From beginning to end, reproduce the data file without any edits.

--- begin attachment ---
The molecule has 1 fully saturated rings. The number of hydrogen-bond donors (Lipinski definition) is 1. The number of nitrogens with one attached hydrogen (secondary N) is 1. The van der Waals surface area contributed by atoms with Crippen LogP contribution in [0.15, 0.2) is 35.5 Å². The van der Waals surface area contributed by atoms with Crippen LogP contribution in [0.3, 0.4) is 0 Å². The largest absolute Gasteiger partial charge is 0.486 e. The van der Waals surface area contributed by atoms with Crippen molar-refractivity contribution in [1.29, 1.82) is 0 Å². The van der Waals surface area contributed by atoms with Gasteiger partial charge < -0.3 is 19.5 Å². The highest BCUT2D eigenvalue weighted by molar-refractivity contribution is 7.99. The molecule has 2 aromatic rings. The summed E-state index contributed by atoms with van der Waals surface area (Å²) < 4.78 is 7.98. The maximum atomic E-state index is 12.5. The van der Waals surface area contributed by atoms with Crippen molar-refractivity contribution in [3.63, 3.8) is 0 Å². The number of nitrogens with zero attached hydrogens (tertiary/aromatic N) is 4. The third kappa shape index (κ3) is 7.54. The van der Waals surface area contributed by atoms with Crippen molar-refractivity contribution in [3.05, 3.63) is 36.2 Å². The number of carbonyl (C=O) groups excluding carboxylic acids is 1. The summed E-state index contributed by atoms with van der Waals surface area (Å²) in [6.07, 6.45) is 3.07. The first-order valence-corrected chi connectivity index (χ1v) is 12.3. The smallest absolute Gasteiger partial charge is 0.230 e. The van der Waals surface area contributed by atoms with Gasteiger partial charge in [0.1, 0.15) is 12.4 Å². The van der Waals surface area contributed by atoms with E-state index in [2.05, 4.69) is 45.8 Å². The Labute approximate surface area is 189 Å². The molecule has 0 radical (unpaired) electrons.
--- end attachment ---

The molecule has 1 fully saturated rings. The number of hydrogen-bond donors (Lipinski definition) is 1. The number of nitrogens with one attached hydrogen (secondary N) is 1. The van der Waals surface area contributed by atoms with Crippen LogP contribution in [0.15, 0.2) is 35.5 Å². The van der Waals surface area contributed by atoms with Crippen LogP contribution in [0.3, 0.4) is 0 Å². The largest absolute Gasteiger partial charge is 0.486 e. The van der Waals surface area contributed by atoms with Crippen molar-refractivity contribution in [1.29, 1.82) is 0 Å². The van der Waals surface area contributed by atoms with Gasteiger partial charge < -0.3 is 19.5 Å². The highest BCUT2D eigenvalue weighted by molar-refractivity contribution is 7.99. The molecule has 2 aromatic rings. The summed E-state index contributed by atoms with van der Waals surface area (Å²) < 4.78 is 7.98. The maximum atomic E-state index is 12.5. The van der Waals surface area contributed by atoms with Crippen molar-refractivity contribution in [3.63, 3.8) is 0 Å². The number of nitrogens with zero attached hydrogens (tertiary/aromatic N) is 4. The third kappa shape index (κ3) is 7.54. The van der Waals surface area contributed by atoms with Crippen molar-refractivity contribution in [3.05, 3.63) is 36.2 Å². The number of carbonyl (C=O) groups excluding carboxylic acids is 1. The summed E-state index contributed by atoms with van der Waals surface area (Å²) in [6.07, 6.45) is 3.07. The first-order valence-corrected chi connectivity index (χ1v) is 12.3. The smallest absolute Gasteiger partial charge is 0.230 e. The van der Waals surface area contributed by atoms with Gasteiger partial charge in [0.1, 0.15) is 12.4 Å². The van der Waals surface area contributed by atoms with E-state index in [2.05, 4.69) is 45.8 Å². The Labute approximate surface area is 189 Å². The molecule has 0 radical (unpaired) electrons.